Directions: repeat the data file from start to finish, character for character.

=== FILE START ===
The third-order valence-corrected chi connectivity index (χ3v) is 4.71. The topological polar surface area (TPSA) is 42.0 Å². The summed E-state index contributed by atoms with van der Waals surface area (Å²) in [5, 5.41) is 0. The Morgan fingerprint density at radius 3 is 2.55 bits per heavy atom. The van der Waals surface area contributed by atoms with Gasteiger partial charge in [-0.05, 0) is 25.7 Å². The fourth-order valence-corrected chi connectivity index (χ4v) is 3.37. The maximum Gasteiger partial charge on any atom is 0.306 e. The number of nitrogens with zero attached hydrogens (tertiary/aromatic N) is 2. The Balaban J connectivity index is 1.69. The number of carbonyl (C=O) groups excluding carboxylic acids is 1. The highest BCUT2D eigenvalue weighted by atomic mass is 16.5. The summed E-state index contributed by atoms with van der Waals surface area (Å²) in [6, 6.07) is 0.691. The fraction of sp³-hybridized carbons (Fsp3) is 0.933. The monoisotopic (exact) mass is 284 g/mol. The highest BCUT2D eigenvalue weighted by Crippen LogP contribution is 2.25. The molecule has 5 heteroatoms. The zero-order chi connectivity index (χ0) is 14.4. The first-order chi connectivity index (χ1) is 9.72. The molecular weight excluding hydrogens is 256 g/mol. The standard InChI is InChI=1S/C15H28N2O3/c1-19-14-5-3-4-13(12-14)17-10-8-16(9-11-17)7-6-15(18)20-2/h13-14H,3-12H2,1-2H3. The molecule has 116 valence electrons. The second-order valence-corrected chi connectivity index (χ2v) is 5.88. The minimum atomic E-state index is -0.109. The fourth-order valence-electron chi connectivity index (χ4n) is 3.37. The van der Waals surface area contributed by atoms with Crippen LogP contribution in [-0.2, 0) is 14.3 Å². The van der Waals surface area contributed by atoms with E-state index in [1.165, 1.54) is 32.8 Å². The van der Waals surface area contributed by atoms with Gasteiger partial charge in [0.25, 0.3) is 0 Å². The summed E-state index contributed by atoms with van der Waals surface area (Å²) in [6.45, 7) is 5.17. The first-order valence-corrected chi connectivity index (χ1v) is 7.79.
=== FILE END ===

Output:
The third-order valence-corrected chi connectivity index (χ3v) is 4.71. The topological polar surface area (TPSA) is 42.0 Å². The summed E-state index contributed by atoms with van der Waals surface area (Å²) in [5, 5.41) is 0. The Morgan fingerprint density at radius 3 is 2.55 bits per heavy atom. The van der Waals surface area contributed by atoms with Gasteiger partial charge in [-0.05, 0) is 25.7 Å². The fourth-order valence-corrected chi connectivity index (χ4v) is 3.37. The maximum Gasteiger partial charge on any atom is 0.306 e. The number of nitrogens with zero attached hydrogens (tertiary/aromatic N) is 2. The Balaban J connectivity index is 1.69. The number of carbonyl (C=O) groups excluding carboxylic acids is 1. The highest BCUT2D eigenvalue weighted by atomic mass is 16.5. The summed E-state index contributed by atoms with van der Waals surface area (Å²) in [6, 6.07) is 0.691. The fraction of sp³-hybridized carbons (Fsp3) is 0.933. The monoisotopic (exact) mass is 284 g/mol. The highest BCUT2D eigenvalue weighted by Crippen LogP contribution is 2.25. The molecule has 5 heteroatoms. The zero-order chi connectivity index (χ0) is 14.4. The first-order chi connectivity index (χ1) is 9.72. The molecular weight excluding hydrogens is 256 g/mol. The standard InChI is InChI=1S/C15H28N2O3/c1-19-14-5-3-4-13(12-14)17-10-8-16(9-11-17)7-6-15(18)20-2/h13-14H,3-12H2,1-2H3. The molecule has 116 valence electrons. The second-order valence-corrected chi connectivity index (χ2v) is 5.88. The minimum atomic E-state index is -0.109. The fourth-order valence-electron chi connectivity index (χ4n) is 3.37. The van der Waals surface area contributed by atoms with Crippen LogP contribution in [-0.2, 0) is 14.3 Å². The van der Waals surface area contributed by atoms with E-state index in [1.165, 1.54) is 32.8 Å². The van der Waals surface area contributed by atoms with Gasteiger partial charge in [0.25, 0.3) is 0 Å². The summed E-state index contributed by atoms with van der Waals surface area (Å²) in [6.45, 7) is 5.17. The first-order valence-corrected chi connectivity index (χ1v) is 7.79.